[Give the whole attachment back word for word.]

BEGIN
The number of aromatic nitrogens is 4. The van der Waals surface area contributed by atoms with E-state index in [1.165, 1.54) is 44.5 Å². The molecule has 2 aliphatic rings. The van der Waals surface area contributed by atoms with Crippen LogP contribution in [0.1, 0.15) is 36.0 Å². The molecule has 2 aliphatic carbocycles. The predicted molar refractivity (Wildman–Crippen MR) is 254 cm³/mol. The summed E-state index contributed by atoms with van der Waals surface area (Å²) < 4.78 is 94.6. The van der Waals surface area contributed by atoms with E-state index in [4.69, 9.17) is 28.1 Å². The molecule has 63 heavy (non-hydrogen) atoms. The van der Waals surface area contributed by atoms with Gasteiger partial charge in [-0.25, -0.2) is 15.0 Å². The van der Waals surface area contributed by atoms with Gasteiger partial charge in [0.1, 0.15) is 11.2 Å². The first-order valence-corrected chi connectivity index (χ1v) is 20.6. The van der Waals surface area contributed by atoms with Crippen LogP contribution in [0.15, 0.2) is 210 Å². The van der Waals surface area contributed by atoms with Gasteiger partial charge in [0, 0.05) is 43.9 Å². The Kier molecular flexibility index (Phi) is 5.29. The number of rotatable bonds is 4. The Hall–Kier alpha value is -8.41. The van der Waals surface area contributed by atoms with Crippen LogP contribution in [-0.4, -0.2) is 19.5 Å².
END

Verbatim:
The number of aromatic nitrogens is 4. The van der Waals surface area contributed by atoms with E-state index in [1.165, 1.54) is 44.5 Å². The molecule has 2 aliphatic rings. The van der Waals surface area contributed by atoms with Crippen LogP contribution in [0.1, 0.15) is 36.0 Å². The molecule has 2 aliphatic carbocycles. The predicted molar refractivity (Wildman–Crippen MR) is 254 cm³/mol. The summed E-state index contributed by atoms with van der Waals surface area (Å²) < 4.78 is 94.6. The van der Waals surface area contributed by atoms with E-state index in [4.69, 9.17) is 28.1 Å². The molecule has 63 heavy (non-hydrogen) atoms. The van der Waals surface area contributed by atoms with Gasteiger partial charge in [-0.25, -0.2) is 15.0 Å². The van der Waals surface area contributed by atoms with Gasteiger partial charge in [0.1, 0.15) is 11.2 Å². The first-order valence-corrected chi connectivity index (χ1v) is 20.6. The van der Waals surface area contributed by atoms with Crippen LogP contribution in [0.15, 0.2) is 210 Å². The van der Waals surface area contributed by atoms with Gasteiger partial charge in [0, 0.05) is 43.9 Å². The Kier molecular flexibility index (Phi) is 5.29. The number of rotatable bonds is 4. The Hall–Kier alpha value is -8.41. The van der Waals surface area contributed by atoms with Crippen LogP contribution in [-0.4, -0.2) is 19.5 Å².